Front leg fractures will effect antler development on the same side as the break, whereas hind leg fractures will impact antler growth on the opposite side. Again, an injury to the back legs will be more detrimental to a buck’s antlers in the near term, and depending on how well it heals, could impact antler growth for the remainder of the buck’s life.
Pedicle, Skull Injury and Spike on One Side
A pedicle is the location on top of a buck’s head from which the antlers grow. All normal bucks have two of them, one for each antler. When a buck sheds his antlers in the late winter or early spring the attachment point between the pedicle and the antler is where they detach. This is usually a clean separation, but sometimes it’s not. This “dirty” departure could be the result of either a pedicle injury or perhaps even a skull (cap) injury at some point in the past. Either injury could result from a self-inflicted mishap or from a brawl with another buck prior to or during the breeding season.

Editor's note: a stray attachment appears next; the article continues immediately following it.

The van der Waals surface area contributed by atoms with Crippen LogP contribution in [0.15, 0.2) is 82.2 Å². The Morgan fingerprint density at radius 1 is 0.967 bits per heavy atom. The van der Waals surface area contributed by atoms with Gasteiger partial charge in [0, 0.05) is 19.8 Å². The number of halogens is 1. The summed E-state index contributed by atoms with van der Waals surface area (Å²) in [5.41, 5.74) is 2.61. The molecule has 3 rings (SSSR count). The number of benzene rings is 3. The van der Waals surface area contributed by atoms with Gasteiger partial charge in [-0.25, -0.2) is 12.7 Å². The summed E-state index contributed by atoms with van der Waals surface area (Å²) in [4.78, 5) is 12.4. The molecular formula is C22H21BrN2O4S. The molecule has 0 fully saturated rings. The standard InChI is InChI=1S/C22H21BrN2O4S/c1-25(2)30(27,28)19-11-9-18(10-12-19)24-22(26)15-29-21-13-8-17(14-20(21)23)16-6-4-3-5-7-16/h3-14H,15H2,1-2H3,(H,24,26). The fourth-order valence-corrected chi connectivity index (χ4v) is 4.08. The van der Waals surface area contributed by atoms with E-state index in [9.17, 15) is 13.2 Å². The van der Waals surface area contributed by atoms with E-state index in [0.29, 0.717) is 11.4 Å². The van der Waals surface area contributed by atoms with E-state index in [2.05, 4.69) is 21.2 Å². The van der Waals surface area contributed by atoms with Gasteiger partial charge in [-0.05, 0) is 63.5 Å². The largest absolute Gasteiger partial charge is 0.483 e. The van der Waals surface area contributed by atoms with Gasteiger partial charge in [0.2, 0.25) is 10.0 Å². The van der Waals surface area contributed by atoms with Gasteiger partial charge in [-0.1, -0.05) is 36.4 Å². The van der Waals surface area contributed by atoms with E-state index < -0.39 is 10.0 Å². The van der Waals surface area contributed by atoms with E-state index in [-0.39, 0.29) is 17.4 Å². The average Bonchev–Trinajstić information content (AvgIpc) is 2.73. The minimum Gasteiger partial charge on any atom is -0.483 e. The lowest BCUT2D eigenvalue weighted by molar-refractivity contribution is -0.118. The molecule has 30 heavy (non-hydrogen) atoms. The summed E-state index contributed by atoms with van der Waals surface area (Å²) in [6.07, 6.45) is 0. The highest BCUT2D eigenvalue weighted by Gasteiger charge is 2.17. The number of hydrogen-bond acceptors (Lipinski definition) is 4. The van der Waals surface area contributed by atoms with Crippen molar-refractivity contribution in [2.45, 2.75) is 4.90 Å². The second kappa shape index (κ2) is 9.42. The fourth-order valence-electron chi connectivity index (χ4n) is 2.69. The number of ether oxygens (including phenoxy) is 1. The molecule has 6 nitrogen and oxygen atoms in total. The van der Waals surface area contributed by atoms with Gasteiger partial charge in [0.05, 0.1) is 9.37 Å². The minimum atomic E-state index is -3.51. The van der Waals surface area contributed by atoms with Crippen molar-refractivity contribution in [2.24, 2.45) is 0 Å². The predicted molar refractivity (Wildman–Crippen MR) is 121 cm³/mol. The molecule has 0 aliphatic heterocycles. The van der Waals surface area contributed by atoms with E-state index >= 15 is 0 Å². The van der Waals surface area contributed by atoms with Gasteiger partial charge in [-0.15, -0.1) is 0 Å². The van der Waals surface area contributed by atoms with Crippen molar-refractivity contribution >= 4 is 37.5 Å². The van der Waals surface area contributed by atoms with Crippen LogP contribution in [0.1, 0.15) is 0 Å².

Regardless, these injuries may cause permanent antler damage (antler material remains attached to pedicle) for the duration of the buck’s life. So although not a genetic cull buck, a buck with an injured pedicle or injured skull cap may be sentenced to a future of disappointing antler growth, at least on one side if a shed does not drop cleanly.
Recent Antler Research and Deer Management
The social, economic and recreational importance of white-tailed deer hunting over the past few decades has substantially increased deer management programs across the US, particularly with regards to the harvest and management of bucks. The selective harvest of bucks comes in many different flavors with age-based restrictions and/or antler-based restrictions being the most common. Before removing a buck from the herd that has a deformed antler or that is a spike on one side, keep the points listed above in mind and check out what a recent antler research study concluded: